In general, n-butene or a mixture containing n-butene, such as BBSS and the like as described above, which serves as the raw material, is previously gasified with a vaporizer or the like before being introduced into a reactor and then fed into the reactor having a molybdenum-containing metal oxide catalyst together with a nitrogen gas, air (molecular oxygen-containing gas), and water (water vapor). Though the raw material gas, nitrogen gas, air and water (water vapor) may be fed directly through individual conduits, it is preferable that these materials are simultaneously fed in a previously uniformly mixed state into the reactor. This is because the matter that a nonuniform mixed gas forms partially a detonating gas within the reactor, or the matter that in the case of a multitubular reactor, a raw material having a different composition in every tube is fed, can be prevented from occurring.

The molecular oxygen-containing gas refers to a gas containing molecular oxygen in an amount of generally 10% by volume or more, preferably 15% by volume or more, and more preferably 20% by volume or more, and specifically, the molecular oxygen-containing gas is preferably air. Incidentally, from the viewpoint of costs necessary for industrially preparing the molecular oxygen-containing gas, the amount of molecular oxygen is generally not more than 50% by volume, preferably not more than 30% by volume, and more preferably not more than 25% by volume.

In addition, the molecular oxygen-containing gas may contain arbitrary impurities within the range where the effects of the present invention are not impaired. Specifically, examples of the impurities which may be contained include nitrogen, argon, neon, helium, CO, CO2, water, and the like. In the case of nitrogen, an amount of the impurity is generally not more than 90% by volume, preferably not more than 85% by volume, and more preferably not more than 80% by volume. In the case of components other than nitrogen, an amount of the impurity is generally not more than 10% by volume, and preferably not more than 1% by volume. When this amount is excessively high, there is a tendency that it is difficult to feed oxygen necessary for the reaction.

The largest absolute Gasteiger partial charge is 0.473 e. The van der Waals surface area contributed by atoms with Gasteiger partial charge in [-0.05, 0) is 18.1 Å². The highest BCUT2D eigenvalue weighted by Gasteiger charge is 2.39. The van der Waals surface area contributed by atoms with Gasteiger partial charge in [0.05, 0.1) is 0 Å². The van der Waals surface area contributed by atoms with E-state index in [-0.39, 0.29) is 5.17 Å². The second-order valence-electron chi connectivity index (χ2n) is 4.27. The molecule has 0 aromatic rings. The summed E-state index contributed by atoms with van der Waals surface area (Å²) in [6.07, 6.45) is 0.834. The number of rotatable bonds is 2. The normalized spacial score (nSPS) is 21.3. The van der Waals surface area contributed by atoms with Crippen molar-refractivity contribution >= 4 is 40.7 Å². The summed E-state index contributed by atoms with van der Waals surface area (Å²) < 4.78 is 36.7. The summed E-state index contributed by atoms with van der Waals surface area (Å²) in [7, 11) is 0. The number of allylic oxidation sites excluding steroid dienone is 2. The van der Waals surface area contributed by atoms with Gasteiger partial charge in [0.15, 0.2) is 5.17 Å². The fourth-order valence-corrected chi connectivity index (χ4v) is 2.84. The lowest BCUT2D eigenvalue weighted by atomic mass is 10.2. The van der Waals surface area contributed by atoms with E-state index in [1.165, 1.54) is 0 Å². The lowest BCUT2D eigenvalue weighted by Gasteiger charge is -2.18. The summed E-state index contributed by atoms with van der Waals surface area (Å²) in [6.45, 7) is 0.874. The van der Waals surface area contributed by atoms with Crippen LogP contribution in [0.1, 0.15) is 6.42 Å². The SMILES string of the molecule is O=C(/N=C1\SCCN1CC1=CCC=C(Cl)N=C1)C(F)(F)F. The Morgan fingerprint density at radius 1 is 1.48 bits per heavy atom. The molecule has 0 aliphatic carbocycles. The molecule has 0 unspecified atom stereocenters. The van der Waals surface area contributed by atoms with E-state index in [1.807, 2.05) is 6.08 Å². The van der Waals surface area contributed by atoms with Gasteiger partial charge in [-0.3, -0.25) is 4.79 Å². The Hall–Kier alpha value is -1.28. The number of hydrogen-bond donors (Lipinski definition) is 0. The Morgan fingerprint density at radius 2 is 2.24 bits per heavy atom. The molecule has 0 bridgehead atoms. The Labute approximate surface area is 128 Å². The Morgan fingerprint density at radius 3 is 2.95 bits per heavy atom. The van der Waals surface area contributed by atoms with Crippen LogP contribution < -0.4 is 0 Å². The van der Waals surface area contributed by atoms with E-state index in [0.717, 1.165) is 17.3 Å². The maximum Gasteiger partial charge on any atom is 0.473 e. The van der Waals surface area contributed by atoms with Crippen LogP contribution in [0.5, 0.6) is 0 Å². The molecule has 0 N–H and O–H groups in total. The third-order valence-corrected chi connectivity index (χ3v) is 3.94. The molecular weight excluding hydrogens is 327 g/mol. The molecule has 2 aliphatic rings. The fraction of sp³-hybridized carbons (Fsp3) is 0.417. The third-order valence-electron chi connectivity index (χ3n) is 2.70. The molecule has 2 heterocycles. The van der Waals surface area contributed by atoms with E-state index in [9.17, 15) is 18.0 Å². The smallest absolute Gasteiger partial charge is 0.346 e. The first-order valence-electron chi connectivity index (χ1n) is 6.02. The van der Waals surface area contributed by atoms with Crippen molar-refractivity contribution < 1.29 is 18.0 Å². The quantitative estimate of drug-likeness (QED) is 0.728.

Incidentally, in feeding the raw material gas into the reactor, the nitrogen gas and water (water vapor) may be fed together with the raw material gas. However, it is preferable to feed the nitrogen gas and water together with the molecular oxygen-containing gas and the raw material gas into the reactor from the reason that the nitrogen gas adjusts concentrations of a combustible gas such as butene and the like and oxygen such that the reaction gas does not form a detonating gas, from the reason that similar to the nitrogen gas, water (water vapor) adjusts concentrations of the combustible gas and oxygen, and from the reason that coking of the catalyst is suppressed.

In view of the fact that when the raw material gas which is fed into the reactor is mixed with the molecular oxygen-containing gas, a mixture of oxygen and a combustible gas is formed, the composition at an inlet of the reactor is controlled, for example, it is adjusted within a range of the raw material gas composition as described later, while monitoring flow rates with flow meters set in conduits for feeding the respective gases (butene and air and if desired, a nitrogen gas and water (water vapor)) such that the gas mixture does not fall within the range of explosion. Incidentally, the range of explosion as referred to herein means a range where the mixed gas of oxygen and a combustible gas has a composition such that it ignites in the presence of some ignition source. It is known that when a concentration of a combustible gas is lower than a certain value, a mixed gas does not ignite even in the presence of an ignition source, and this concentration is called a lower explosive limit.

In addition, it is known that when a concentration of a combustible gas is higher than a certain value, a mixed gas does not ignite, too even in the presence of an ignition source, and this concentration is called an upper explosive limit. Each of the values depends upon the oxygen concentration. In general, when the oxygen concentration is lower, the both values become closer to each other, and when the oxygen concentration becomes a certain value, the both coincide with each other. The oxygen concentration at that time is called a limiting oxygen concentration, and when the oxygen concentration is lower than this, the mixed gas does not ignite regardless of the concentration of the combustible gas.